Diabetes is a condition which affects the pancreas and its ability to produce a substance called insulin which regulates the sugar levels in the blood. There are two types of diabetes. Type 1 usually develops in childhood, unrelated to lifestyle, whereas type 2 is linked to obesity and other conditions of poor health. It is estimated that nearly 4 million people in the UK have diabetes, 90% of whom have type 2.
What are the signs and symptoms of diabetes?
Type 2 diabetes can be preceded by high blood sugar (glucose) levels, but which are not enough to be considered diabetic. This is known as pre-diabetes and can usually be stopped from developing into full-blown diabetes with dietary improvements and weight loss.
Symptoms of diabetes include:
- Feeling constantly thirsty
- Urinating more often
- Weight and muscle loss
- Genital itching
- Blurry vision
- Slow-healing wounds
These symptoms can develop in a matter of weeks in the case of type 1 diabetes, whereas their onset is much slower and can be barely noticeable for years in people with type 2.
Some expectant mothers experience elevated blood sugar during pregnancy, called gestational diabetes, which then goes away once the baby is born.
How is diabetes diagnosed and treated?
Type 1 diabetes can be diagnosed with a urine test to detect elevated levels of glucose. This indicates that the immune system is destroying the cells that produce insulin, meaning the body cannot regulate blood sugar levels. A blood test can confirm suspected type 1 diabetes.
Treatment involves regular finger pricking to test blood glucose levels and injecting insulin if required. Some people use a pump which adds insulin straight into the bloodstream when detected blood sugar indicates that this is necessary.
Insulin can be taken once or twice daily to keep insulin levels stable between meals and overnight. Fast-acting insulin can be taken after a meal or carbohydrate-rich snack to stabilise blood sugar, which rises after eating.
Type 2 diabetes can be diagnosed in the same manner, but instead of insulin injections, it is managed with medicine to keep blood sugar stable. This is in conjunction with diet and lifestyle modifications, such as more and regular exercise, regular balanced meals and cutting down on sugar, fat and salt.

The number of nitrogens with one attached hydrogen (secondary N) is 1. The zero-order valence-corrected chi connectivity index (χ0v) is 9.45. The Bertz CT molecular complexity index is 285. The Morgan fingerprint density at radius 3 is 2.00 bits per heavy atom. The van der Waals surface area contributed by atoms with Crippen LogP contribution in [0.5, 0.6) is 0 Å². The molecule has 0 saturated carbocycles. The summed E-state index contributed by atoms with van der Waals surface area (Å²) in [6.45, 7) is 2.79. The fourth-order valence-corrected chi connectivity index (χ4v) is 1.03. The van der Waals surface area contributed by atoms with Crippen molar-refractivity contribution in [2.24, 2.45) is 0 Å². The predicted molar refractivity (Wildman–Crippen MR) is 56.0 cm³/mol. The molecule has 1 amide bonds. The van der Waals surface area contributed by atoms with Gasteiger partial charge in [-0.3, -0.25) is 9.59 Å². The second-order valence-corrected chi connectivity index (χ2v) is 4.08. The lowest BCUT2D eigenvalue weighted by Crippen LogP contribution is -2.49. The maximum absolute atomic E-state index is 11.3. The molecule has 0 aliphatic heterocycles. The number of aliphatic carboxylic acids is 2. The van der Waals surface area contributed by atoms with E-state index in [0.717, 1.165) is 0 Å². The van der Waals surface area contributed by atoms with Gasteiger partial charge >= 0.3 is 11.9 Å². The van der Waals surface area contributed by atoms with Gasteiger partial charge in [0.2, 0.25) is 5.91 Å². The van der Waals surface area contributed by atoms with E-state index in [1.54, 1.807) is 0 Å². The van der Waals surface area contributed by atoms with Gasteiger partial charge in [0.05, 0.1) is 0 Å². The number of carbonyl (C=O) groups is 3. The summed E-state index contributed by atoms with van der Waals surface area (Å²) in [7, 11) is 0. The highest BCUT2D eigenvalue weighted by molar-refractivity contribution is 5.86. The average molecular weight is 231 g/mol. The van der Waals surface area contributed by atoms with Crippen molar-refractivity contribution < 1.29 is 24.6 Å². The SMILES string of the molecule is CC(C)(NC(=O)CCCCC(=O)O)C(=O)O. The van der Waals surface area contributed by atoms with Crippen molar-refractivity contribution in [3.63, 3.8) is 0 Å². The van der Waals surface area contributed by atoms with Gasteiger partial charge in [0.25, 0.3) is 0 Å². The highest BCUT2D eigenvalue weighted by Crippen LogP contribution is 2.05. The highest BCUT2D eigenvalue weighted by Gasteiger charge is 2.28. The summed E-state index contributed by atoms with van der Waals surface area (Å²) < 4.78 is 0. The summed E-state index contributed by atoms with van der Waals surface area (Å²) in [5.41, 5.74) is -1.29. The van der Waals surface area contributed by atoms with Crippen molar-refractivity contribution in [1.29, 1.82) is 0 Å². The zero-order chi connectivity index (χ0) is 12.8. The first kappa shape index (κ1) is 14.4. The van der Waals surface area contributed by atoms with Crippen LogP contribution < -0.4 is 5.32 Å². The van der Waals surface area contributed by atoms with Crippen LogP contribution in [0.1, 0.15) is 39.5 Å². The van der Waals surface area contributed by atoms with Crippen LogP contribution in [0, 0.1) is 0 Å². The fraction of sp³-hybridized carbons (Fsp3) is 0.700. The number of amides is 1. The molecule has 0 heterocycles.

There are a few ways to confirm what sort of reasonable adjustments should be made for an employee with diabetes:
An employee may not disclose their diabetes upfront, but if they do, questions regarding the nature of an employee’s diabetes and what extra support they may need can be broached sensitively. For example:
- Have they required adjustments in the past? For example, permission to take breaks at the same time every day to administer insulin, as opposed to according to changing shift patterns.
- Encouraging the employee to express their strengths and interests and which tasks they might enjoy doing is a positive way of adapting to their needs and empowering them, in spite of their diabetes.
- Even if the employee does not wish to disclose their diabetes – or they have not even received a precise diagnosis – an employer can focus on making reasonable adjustments, rather than seeking to determine the precise disability their employee has.
What reasonable adjustments are possible for employees with diabetes?
Employers have a legal duty to make reasonable adjustments for employees with diabetes if they know, are aware of, or could ‘reasonably be expected to know’ that the employee has diabetes. Most employees will tell their employer what reasonable adjustments they need. They often involve simple changes in the way an employer might usually do things.
If the employee does not disclose a health issue or disability which may affect their performance upfront, an employer should broach the subject sensitively if they suspect that there may be a disability behind the employee’s reduced performance. Reasonable adjustments can then be made in accordance with the employee’s needs, including, in the case of diabetes:
- Flexible working hours to accommodate medical appointments and fatigue – an effect of diabetes for some people.
- Additional breaks, to allow the employee to have a snack or inject their insulin if this is necessary for their blood sugar at a specific time that does not otherwise coincide with a timetabled break.
- Adjustments to duties depending on the severity of their symptoms. For example, someone with diabetes may have reduced vision (known as diabetic retinopathy) which may mean they cannot operate machinery.
- Raising awareness so that colleagues understand the employee’s diabetes and can help ensure the employee feels comfortable at work, for example, when injecting their insulin.
- Prevention of type 2 diabetes, such as by adapting the workplace culture of bringing in sugary cakes and biscuits to share round, which can lead to weight gain and insulin resistance – which causes type 2 diabetes. It is in the employer’s interest to keep the workforce healthy, to save money spent on sick pay, for example.
Diabetes UK – charity working to prevent type 2 diabetes, campaigning for better treatment of all diabetes and funding research that aims to find an eventual cure for diabetes (0345 123 2399).
Juvenile Diabetes Research Foundation – charity researching cures for type 1 diabetes, campaigning for improved treatment and giving a voice to people with type 1 diabetes, as well as supporting them to live with the condition (020 7713 2030).
Diabetes Research and Wellness Foundation – organisation funding research into treatment, prevention and management of all diabetes, as well as providing support to people living with the condition (023 92 637808).
Other Research Resources